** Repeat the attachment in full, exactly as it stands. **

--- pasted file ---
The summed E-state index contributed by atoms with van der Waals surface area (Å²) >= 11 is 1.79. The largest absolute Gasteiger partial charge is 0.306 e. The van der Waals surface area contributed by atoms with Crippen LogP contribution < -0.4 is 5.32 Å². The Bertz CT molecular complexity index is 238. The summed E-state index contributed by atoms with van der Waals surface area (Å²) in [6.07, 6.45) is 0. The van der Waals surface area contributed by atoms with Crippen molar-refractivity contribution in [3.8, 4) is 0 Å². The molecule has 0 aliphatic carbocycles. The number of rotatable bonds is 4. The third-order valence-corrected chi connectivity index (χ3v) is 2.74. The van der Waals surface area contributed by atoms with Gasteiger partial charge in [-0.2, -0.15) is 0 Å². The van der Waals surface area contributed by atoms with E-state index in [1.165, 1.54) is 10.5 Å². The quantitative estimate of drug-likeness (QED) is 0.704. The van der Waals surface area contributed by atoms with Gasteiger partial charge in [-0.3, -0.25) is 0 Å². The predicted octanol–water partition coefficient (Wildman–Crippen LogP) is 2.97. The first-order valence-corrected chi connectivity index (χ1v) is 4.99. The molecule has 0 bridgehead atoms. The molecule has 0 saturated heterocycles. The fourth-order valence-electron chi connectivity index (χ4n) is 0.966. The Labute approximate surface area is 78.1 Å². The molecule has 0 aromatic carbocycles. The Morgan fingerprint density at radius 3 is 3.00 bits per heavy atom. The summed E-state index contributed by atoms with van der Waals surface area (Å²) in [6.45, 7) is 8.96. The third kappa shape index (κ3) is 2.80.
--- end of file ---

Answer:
The summed E-state index contributed by atoms with van der Waals surface area (Å²) >= 11 is 1.79. The largest absolute Gasteiger partial charge is 0.306 e. The van der Waals surface area contributed by atoms with Crippen LogP contribution < -0.4 is 5.32 Å². The Bertz CT molecular complexity index is 238. The summed E-state index contributed by atoms with van der Waals surface area (Å²) in [6.07, 6.45) is 0. The van der Waals surface area contributed by atoms with Crippen molar-refractivity contribution in [3.8, 4) is 0 Å². The molecule has 0 aliphatic carbocycles. The number of rotatable bonds is 4. The third-order valence-corrected chi connectivity index (χ3v) is 2.74. The van der Waals surface area contributed by atoms with Gasteiger partial charge in [-0.2, -0.15) is 0 Å². The van der Waals surface area contributed by atoms with E-state index in [1.165, 1.54) is 10.5 Å². The quantitative estimate of drug-likeness (QED) is 0.704. The van der Waals surface area contributed by atoms with Gasteiger partial charge in [-0.3, -0.25) is 0 Å². The predicted octanol–water partition coefficient (Wildman–Crippen LogP) is 2.97. The first-order valence-corrected chi connectivity index (χ1v) is 4.99. The molecule has 0 bridgehead atoms. The molecule has 0 saturated heterocycles. The fourth-order valence-electron chi connectivity index (χ4n) is 0.966. The Labute approximate surface area is 78.1 Å². The molecule has 0 aromatic carbocycles. The Morgan fingerprint density at radius 3 is 3.00 bits per heavy atom. The summed E-state index contributed by atoms with van der Waals surface area (Å²) in [6.45, 7) is 8.96. The third kappa shape index (κ3) is 2.80.